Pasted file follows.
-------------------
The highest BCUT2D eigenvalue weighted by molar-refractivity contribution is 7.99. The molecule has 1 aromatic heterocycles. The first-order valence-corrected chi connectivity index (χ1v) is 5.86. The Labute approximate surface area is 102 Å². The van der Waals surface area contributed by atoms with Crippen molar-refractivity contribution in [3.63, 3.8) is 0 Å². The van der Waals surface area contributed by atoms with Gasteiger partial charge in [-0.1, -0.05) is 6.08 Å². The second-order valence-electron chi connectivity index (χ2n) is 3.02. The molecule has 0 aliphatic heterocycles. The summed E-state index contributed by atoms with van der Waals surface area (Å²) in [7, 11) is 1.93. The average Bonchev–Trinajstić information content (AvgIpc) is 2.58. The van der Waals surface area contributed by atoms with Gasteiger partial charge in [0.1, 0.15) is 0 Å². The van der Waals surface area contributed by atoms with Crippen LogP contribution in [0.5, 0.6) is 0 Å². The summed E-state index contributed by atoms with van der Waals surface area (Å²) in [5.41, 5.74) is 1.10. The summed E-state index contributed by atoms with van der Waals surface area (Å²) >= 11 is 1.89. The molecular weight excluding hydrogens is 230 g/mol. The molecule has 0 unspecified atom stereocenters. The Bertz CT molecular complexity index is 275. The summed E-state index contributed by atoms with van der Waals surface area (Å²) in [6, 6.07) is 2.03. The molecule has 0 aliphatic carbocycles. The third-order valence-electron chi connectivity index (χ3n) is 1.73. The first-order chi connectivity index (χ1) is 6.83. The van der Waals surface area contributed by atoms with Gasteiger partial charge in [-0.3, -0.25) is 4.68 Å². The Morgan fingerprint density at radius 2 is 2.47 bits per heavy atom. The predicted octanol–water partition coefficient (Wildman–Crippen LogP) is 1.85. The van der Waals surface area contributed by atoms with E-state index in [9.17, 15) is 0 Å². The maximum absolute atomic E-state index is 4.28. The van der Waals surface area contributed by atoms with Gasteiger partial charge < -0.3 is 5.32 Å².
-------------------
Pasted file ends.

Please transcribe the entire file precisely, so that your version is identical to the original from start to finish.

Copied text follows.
The highest BCUT2D eigenvalue weighted by molar-refractivity contribution is 7.99. The molecule has 1 aromatic heterocycles. The first-order valence-corrected chi connectivity index (χ1v) is 5.86. The Labute approximate surface area is 102 Å². The van der Waals surface area contributed by atoms with Crippen molar-refractivity contribution in [3.63, 3.8) is 0 Å². The van der Waals surface area contributed by atoms with Gasteiger partial charge in [-0.1, -0.05) is 6.08 Å². The second-order valence-electron chi connectivity index (χ2n) is 3.02. The molecule has 0 aliphatic heterocycles. The summed E-state index contributed by atoms with van der Waals surface area (Å²) in [7, 11) is 1.93. The average Bonchev–Trinajstić information content (AvgIpc) is 2.58. The van der Waals surface area contributed by atoms with Gasteiger partial charge in [0.1, 0.15) is 0 Å². The van der Waals surface area contributed by atoms with Crippen LogP contribution in [0.5, 0.6) is 0 Å². The summed E-state index contributed by atoms with van der Waals surface area (Å²) in [5.41, 5.74) is 1.10. The summed E-state index contributed by atoms with van der Waals surface area (Å²) >= 11 is 1.89. The molecular weight excluding hydrogens is 230 g/mol. The molecule has 0 unspecified atom stereocenters. The Bertz CT molecular complexity index is 275. The summed E-state index contributed by atoms with van der Waals surface area (Å²) in [6, 6.07) is 2.03. The molecule has 0 aliphatic carbocycles. The third-order valence-electron chi connectivity index (χ3n) is 1.73. The first-order chi connectivity index (χ1) is 6.83. The van der Waals surface area contributed by atoms with Gasteiger partial charge in [-0.3, -0.25) is 4.68 Å². The Morgan fingerprint density at radius 2 is 2.47 bits per heavy atom. The predicted octanol–water partition coefficient (Wildman–Crippen LogP) is 1.85. The van der Waals surface area contributed by atoms with E-state index in [9.17, 15) is 0 Å². The maximum absolute atomic E-state index is 4.28. The van der Waals surface area contributed by atoms with Gasteiger partial charge < -0.3 is 5.32 Å².